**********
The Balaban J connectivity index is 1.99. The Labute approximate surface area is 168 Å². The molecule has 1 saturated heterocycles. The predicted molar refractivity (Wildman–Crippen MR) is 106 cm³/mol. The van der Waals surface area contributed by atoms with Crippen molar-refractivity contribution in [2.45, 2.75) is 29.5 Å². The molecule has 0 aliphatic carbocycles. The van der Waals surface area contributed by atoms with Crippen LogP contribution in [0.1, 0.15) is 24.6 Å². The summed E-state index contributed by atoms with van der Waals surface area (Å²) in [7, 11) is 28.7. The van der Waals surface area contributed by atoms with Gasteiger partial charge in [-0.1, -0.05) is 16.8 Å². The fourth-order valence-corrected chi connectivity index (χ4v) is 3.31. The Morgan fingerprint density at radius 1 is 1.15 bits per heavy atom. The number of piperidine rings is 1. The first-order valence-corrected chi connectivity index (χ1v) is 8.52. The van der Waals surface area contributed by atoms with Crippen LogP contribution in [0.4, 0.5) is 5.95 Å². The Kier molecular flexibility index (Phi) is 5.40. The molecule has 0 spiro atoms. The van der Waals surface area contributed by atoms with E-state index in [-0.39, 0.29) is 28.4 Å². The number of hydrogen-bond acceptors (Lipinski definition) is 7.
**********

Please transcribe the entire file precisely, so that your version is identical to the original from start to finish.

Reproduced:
The Balaban J connectivity index is 1.99. The Labute approximate surface area is 168 Å². The molecule has 1 saturated heterocycles. The predicted molar refractivity (Wildman–Crippen MR) is 106 cm³/mol. The van der Waals surface area contributed by atoms with Crippen molar-refractivity contribution in [2.45, 2.75) is 29.5 Å². The molecule has 0 aliphatic carbocycles. The van der Waals surface area contributed by atoms with Crippen LogP contribution in [0.1, 0.15) is 24.6 Å². The summed E-state index contributed by atoms with van der Waals surface area (Å²) in [7, 11) is 28.7. The van der Waals surface area contributed by atoms with Gasteiger partial charge in [-0.1, -0.05) is 16.8 Å². The fourth-order valence-corrected chi connectivity index (χ4v) is 3.31. The Morgan fingerprint density at radius 1 is 1.15 bits per heavy atom. The number of piperidine rings is 1. The first-order valence-corrected chi connectivity index (χ1v) is 8.52. The van der Waals surface area contributed by atoms with Crippen LogP contribution in [0.4, 0.5) is 5.95 Å². The Kier molecular flexibility index (Phi) is 5.40. The molecule has 0 spiro atoms. The van der Waals surface area contributed by atoms with E-state index in [-0.39, 0.29) is 28.4 Å². The number of hydrogen-bond acceptors (Lipinski definition) is 7.